Optimizing klystrons for cancer therapy
When LaGrange College senior math major Kayla Cline accepted a Research
Experience for Undergraduates (REU) position at North Carolina State University
this past summer, she didn’t realize she would be the only one out of the 40 students
there who had taken a MATLAB course to prepare her for what was ahead.
MATLAB is a high-level language and interactive environment for numerical computation,
visualization and programming. Using it, you can analyze data, develop algorithms
and create models and applications. Kayla says she had a jump on her counterparts
at NC State because her LaGrange College professors offered the class.
“Some of the students in my research group I really learned from because one was
a math and physics double major, and another was a math and engineering double
major,” says Kayla, who is from Cartersville. “But as for MATLAB, some of the students
had learned MATLAB on their own or had it as part of an undergraduate research
experience, but I was the only one who had taken a class. It wasn’t a new concept
Kayla spent 10 weeks at NC State’s REU to do research in applied mathematics.
Two hundred undergraduates across the nation were chosen to participate, with 40
in math. The 40 were split into teams for nine research projects.
Kayla’s group worked with a team from Calabazas Creek Research in California to
research optimization of klystron circuits, notably the Clinac klystron used
in cancer therapy.
“Klystrons are tubes that are wave amplifiers,” Kayla says. “They have applications
ranging from radar to cancer therapy. Anything that has a wave probably has a klystron
When engineers build the klystrons, their wave has to be very exact, with a certain
gain, power and bandwidth, which means their specifications must be precise. Kayla
and her team’s job was to improve the small-signal code to include optimization
of parameters, which has never been done before, and hopefully create a code in
MATLAB so scientists will not have to compute wavelengths manually. Instead, they
will input measurements into the team’s computer program, and their measurements
will be computed for them.
Kayla’s team worked with a computer program known as AJ-Disk, which was created
by Stanford University graduate Aaron Jensen, who now works at the Stanford Linear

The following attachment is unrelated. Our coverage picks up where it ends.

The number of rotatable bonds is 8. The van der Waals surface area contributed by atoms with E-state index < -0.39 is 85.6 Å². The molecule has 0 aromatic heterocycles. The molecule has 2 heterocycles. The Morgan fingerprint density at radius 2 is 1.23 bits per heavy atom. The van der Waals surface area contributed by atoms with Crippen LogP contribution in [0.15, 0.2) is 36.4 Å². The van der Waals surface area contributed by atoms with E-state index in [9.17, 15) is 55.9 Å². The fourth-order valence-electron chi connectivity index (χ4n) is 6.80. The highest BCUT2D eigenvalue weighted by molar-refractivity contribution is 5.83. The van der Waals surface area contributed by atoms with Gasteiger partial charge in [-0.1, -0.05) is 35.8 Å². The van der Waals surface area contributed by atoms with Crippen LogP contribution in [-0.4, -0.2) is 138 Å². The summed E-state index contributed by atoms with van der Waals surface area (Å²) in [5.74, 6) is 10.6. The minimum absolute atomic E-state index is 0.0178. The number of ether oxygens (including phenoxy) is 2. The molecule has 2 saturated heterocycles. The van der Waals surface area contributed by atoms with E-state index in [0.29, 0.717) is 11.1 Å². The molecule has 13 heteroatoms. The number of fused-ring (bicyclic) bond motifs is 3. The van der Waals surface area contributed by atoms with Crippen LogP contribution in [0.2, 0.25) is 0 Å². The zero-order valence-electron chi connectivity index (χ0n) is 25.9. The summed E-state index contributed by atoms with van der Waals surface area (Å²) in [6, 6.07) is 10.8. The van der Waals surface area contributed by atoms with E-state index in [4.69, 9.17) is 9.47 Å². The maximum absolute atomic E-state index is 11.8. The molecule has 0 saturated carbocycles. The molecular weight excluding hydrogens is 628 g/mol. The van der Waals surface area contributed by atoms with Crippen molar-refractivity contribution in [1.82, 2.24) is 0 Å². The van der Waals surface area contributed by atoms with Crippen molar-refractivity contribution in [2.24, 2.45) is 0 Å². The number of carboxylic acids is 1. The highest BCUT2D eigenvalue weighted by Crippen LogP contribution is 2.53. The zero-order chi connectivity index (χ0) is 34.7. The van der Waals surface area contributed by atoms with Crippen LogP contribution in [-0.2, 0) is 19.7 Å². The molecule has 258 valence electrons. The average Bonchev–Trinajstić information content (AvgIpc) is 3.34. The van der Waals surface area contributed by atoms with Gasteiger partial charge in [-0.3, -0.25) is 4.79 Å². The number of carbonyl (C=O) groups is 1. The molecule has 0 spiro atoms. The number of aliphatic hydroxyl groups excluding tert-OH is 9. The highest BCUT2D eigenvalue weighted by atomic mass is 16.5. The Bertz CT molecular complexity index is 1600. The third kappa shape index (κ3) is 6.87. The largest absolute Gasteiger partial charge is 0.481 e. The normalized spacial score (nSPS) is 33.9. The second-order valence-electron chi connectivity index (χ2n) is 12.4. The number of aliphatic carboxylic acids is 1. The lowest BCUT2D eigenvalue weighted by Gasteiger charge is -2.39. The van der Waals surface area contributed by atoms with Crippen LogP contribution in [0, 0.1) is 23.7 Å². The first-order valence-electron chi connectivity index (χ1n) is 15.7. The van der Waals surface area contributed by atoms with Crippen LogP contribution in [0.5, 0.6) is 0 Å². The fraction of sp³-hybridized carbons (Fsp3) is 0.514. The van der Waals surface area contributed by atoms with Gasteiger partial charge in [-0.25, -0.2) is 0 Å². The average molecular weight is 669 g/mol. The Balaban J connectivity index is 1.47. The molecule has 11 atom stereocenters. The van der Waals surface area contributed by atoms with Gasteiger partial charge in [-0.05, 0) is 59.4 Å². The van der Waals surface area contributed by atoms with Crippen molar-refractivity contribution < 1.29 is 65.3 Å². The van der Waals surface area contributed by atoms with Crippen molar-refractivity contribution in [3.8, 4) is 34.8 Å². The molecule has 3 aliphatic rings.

“With the AJ-Disk, engineers can punch in what they think their klystrons should
be built like, hit a simulator button and the AJ-Disk will tell them what their
klystrons should be able to do,” Kayla says. “Right now, without the AJ-Disk, it’s
just a guess. With the disk, when you punch in the numbers, it will find the optimal
variables you should punch in to get the kind of klystron you want. It makes the
guessing process automatic.”
Kayla joined LaGrange College graduate George Lankford at NC State, who is working
toward a Ph.D. in applied mathematics. George graduated from LaGrange in 2011.
“George was the graduate student mentor in my research group, and it was great
having a familiar face,” Kayla says.
George and Kayla both went to Stanford University during the summer and visited
Calabazas Creek Research and the Stanford Linear Accelerator Center. The center’s
main building is three miles long and houses a linear accelerator that is powered
by 250 klystrons in a row. They also spoke with Aaron Jensen, inventor of the AJ-Disk.
At LaGrange College, Kayla’s math classes have included a calculus sequence, differential
equations, linear algebra, computational math, data-mining and MATLAB. She’s
also participated in an undergraduate research math experience of differential
equations in math modeling by examining the heating and cooling systems in the
college’s Lewis Library.
She highly recommends the REU, an opportunity she learned about from Drs. Stacey
and Jon Ernstberger, both LaGrange College math professors. Both earned their doctoral
degrees in computational mathematics from NC State and have been instrumental in
preparing both Kayla and George for the NC State experience through the classes
they’ve offered, their guidance through LaGrange College undergraduate research
projects and their accessibility as professors, Kayla says.
Kayla says she planned on becoming a math teacher without going to graduate school
until she experienced math classes at LaGrange College and NC State’s REU.
“I would like to become a math professor at a college one day, but I also really
love research,” she says. “And after grad school, I might love it even more.”
Kayla is continuing to work with her REU group via email throughout her senior
“There’s so much more we have to do,” she says. “For one, in the long run we hope
to optimize the Clinac klystron, which is used for cancer therapy and radiation.
Ultimately, we want to make the klystron smaller and more efficient, so it will
be cheaper to make, and then it will be more available for hospitals to buy.”